HomeLetters From South Sudan (page 3)

Letters From South Sudan

143. With Band-Aids and Rubber Bands


    The fragile peace continues to hold and peace talks are soon to begin again; but we seem no nearer to a permanent solution and a clear roadmap for moving forward in South Sudan. A recent report from The Sudd Research Institute provided this table of statistics. I presume ‘security’ covers the military. The Rule of Law also attracts ...

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144. Cry Out My People

What is my future?

The recent pastoral letter of the Catholic Bishops of South Sudan was a heartfelt cry to the leaders of this young nation: ‘The War Must Stop: We Will Finish Ourselves and Finish the Nation. South Sudan has always been considered a God-fearing nation, whether Christians, Muslims or followers of traditional religion. But in this senseless and inhuman war the nation ...

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142. Brittle Egg Shells


    So far, so good! We have now been in the dry season for more than two months and, notwithstanding rumours of both sides re-arming heavily during the last wet season, South Sudan has not erupted into the violent conflict some were predicting. It could still happen but already the people are starting to look towards the new wet ...

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141. Problem or Opportunity

Girl displaced by conflict in contested border region of Abyei

 One of the secrets of living well is to see all our problems as opportunities. I have often quoted Friedrich Nietzsche, to myself as well as to others: ‘That which does not kill us makes us stronger.” There are many events in life that can test us. It is how we turn problems into opportunities that make us stronger. Life for many ...

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140. Dubious Assumptions


Last week, I went to the Juba airport to catch a flight to Yambio for our student graduations. All appeared okay as I approached the check‐in counter. It proved to be a dubious assumption. ‘Oh, Yambio. Your flight is cancelled. There is a problem with the plane’. I missed the graduation. A few days earlier, I had attended the graduations ...

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139. Porridge in the Pot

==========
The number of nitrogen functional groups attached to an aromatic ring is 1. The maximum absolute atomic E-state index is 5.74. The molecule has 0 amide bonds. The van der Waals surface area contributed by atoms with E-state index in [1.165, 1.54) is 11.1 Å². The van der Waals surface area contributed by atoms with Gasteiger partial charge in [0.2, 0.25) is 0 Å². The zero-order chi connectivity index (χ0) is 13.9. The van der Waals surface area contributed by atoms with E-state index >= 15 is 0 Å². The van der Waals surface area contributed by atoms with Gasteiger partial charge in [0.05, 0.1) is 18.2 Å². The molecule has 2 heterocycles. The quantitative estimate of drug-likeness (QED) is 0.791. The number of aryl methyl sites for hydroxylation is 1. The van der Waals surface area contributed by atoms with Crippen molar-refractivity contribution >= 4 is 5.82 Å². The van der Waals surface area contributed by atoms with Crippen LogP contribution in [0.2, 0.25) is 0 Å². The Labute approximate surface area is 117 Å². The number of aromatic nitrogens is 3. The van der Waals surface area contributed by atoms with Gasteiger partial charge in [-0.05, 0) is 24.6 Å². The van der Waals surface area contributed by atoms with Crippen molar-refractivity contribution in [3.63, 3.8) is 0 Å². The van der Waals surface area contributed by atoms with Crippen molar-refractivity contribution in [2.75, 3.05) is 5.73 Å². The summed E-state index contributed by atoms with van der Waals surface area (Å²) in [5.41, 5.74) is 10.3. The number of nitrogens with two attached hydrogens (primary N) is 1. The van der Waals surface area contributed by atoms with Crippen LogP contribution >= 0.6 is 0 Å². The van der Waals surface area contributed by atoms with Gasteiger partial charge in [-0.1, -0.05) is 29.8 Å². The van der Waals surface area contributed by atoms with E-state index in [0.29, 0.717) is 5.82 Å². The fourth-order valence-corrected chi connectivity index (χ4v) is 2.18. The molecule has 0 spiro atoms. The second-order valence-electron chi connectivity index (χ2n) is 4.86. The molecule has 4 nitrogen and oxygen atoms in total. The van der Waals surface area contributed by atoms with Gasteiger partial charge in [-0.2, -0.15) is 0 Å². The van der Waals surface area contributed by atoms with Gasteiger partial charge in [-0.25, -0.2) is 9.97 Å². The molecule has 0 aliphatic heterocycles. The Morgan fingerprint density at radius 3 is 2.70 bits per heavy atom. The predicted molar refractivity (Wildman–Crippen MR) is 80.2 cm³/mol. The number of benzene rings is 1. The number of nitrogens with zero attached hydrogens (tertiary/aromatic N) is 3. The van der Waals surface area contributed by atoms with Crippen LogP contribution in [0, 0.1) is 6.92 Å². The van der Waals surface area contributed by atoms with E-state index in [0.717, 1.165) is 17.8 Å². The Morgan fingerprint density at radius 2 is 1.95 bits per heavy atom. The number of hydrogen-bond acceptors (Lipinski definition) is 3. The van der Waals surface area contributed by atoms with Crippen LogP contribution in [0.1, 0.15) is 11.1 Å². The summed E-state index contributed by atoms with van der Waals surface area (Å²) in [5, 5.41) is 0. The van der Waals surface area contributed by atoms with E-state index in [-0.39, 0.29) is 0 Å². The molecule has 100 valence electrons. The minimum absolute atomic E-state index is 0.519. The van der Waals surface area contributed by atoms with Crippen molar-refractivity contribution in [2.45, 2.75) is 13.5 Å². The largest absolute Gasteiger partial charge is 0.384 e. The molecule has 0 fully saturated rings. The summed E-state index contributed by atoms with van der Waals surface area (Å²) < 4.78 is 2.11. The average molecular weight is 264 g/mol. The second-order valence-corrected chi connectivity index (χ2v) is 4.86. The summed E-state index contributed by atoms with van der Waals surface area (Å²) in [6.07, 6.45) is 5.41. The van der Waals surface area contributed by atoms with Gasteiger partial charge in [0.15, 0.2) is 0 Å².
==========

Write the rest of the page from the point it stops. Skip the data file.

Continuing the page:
There is pithy proverb from Botswana that states simply: ‘Beautiful words don’t put porridge in the pot.’ It brings to my mind other words that I heard many years ago: ‘I was hungry and you formed a group discussion’. There is a place for discussion but there is also a time for doing. Our Solidarity community in Riimenze are very ...

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138. Mission of Encouragement


Recently, we farewelled Sr Pushpa, one of the Daughters of St Paul congregation who are our next door neighbours in Juba. She has helped us many times over the years and, indeed I celebrated my first Christmas here as a guest at the Paulines’ table. Archbishop Paolino came to celebrate mass to thank Pushpa for her generous service and afterwards ...

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137. Nurses Needed in New Nation


What happens to our graduates when they leave a training College such as our Health Training Institute in Wau? Do they find good employment and deliver valuable service? Are their hopes realised and is their life fulfilling? Is there something the College could have done better to help them prepare to be health professionals? Next year, the current Principal, Sr ...

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136. Educating Teachers in South Sudan

Teacher training in Yambio

It is a good problem to have. We need more dormitories and more staff accommodation in Yambio where there are now four, full-time classes of pre-service teacher training in action. There are two semesters per year and the programme extends over two years – thus, for four semesters. At the beginning of each semester there is a new intake. Initially, ...

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135. An Interrupted Journey

Br. William Firman, FSC (Australia) Director, Teacher Training College

This year is the 100th anniversary of the outbreak for World War 1. Variously referred to as the Great War or the War to End All Wars, this was not a war between uneducated, African tribes but a terrible conflict between the so-called civilised countries of Europe. It developed from relatively minor, initial provocation even when several of the major ...

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